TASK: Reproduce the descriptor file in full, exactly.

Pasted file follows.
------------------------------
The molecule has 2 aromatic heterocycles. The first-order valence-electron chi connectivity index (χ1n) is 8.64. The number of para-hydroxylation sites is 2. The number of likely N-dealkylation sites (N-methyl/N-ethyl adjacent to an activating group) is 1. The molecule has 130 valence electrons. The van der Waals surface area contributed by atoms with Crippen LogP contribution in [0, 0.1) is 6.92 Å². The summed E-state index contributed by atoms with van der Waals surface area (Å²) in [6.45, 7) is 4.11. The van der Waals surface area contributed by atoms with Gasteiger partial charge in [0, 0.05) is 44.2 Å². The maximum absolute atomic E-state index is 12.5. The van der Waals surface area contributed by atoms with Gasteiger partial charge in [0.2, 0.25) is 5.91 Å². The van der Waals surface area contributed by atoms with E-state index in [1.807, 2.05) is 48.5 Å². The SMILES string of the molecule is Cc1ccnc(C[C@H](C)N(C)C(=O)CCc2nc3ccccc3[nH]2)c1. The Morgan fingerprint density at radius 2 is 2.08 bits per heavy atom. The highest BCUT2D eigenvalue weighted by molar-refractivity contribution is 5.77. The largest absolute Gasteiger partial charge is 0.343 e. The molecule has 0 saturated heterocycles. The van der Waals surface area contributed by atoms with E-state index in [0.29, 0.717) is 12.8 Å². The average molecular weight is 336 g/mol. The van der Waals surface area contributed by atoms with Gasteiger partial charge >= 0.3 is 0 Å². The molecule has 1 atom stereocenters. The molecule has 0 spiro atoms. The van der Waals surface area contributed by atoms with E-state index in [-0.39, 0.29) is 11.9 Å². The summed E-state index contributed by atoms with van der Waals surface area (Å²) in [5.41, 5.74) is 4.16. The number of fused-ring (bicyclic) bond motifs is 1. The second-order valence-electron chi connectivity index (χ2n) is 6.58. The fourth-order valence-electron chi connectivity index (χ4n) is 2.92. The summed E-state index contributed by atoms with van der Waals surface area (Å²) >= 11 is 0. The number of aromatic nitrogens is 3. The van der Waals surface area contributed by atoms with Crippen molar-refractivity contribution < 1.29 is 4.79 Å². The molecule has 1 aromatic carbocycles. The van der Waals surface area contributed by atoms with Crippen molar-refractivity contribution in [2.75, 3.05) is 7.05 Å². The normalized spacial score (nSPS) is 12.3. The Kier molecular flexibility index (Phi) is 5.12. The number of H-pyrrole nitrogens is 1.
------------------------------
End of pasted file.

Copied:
The molecule has 2 aromatic heterocycles. The first-order valence-electron chi connectivity index (χ1n) is 8.64. The number of para-hydroxylation sites is 2. The number of likely N-dealkylation sites (N-methyl/N-ethyl adjacent to an activating group) is 1. The molecule has 130 valence electrons. The van der Waals surface area contributed by atoms with Crippen LogP contribution in [0, 0.1) is 6.92 Å². The summed E-state index contributed by atoms with van der Waals surface area (Å²) in [6.45, 7) is 4.11. The van der Waals surface area contributed by atoms with Gasteiger partial charge in [0, 0.05) is 44.2 Å². The maximum absolute atomic E-state index is 12.5. The van der Waals surface area contributed by atoms with Gasteiger partial charge in [0.2, 0.25) is 5.91 Å². The van der Waals surface area contributed by atoms with E-state index in [1.807, 2.05) is 48.5 Å². The SMILES string of the molecule is Cc1ccnc(C[C@H](C)N(C)C(=O)CCc2nc3ccccc3[nH]2)c1. The Morgan fingerprint density at radius 2 is 2.08 bits per heavy atom. The highest BCUT2D eigenvalue weighted by molar-refractivity contribution is 5.77. The largest absolute Gasteiger partial charge is 0.343 e. The molecule has 0 saturated heterocycles. The van der Waals surface area contributed by atoms with E-state index in [0.29, 0.717) is 12.8 Å². The average molecular weight is 336 g/mol. The van der Waals surface area contributed by atoms with Gasteiger partial charge >= 0.3 is 0 Å². The molecule has 1 atom stereocenters. The molecule has 0 spiro atoms. The van der Waals surface area contributed by atoms with E-state index in [-0.39, 0.29) is 11.9 Å². The summed E-state index contributed by atoms with van der Waals surface area (Å²) in [5.41, 5.74) is 4.16. The number of fused-ring (bicyclic) bond motifs is 1. The second-order valence-electron chi connectivity index (χ2n) is 6.58. The fourth-order valence-electron chi connectivity index (χ4n) is 2.92. The summed E-state index contributed by atoms with van der Waals surface area (Å²) >= 11 is 0. The number of aromatic nitrogens is 3. The van der Waals surface area contributed by atoms with Crippen molar-refractivity contribution < 1.29 is 4.79 Å². The molecule has 1 aromatic carbocycles. The van der Waals surface area contributed by atoms with Crippen molar-refractivity contribution in [2.75, 3.05) is 7.05 Å². The normalized spacial score (nSPS) is 12.3. The Kier molecular flexibility index (Phi) is 5.12. The number of H-pyrrole nitrogens is 1.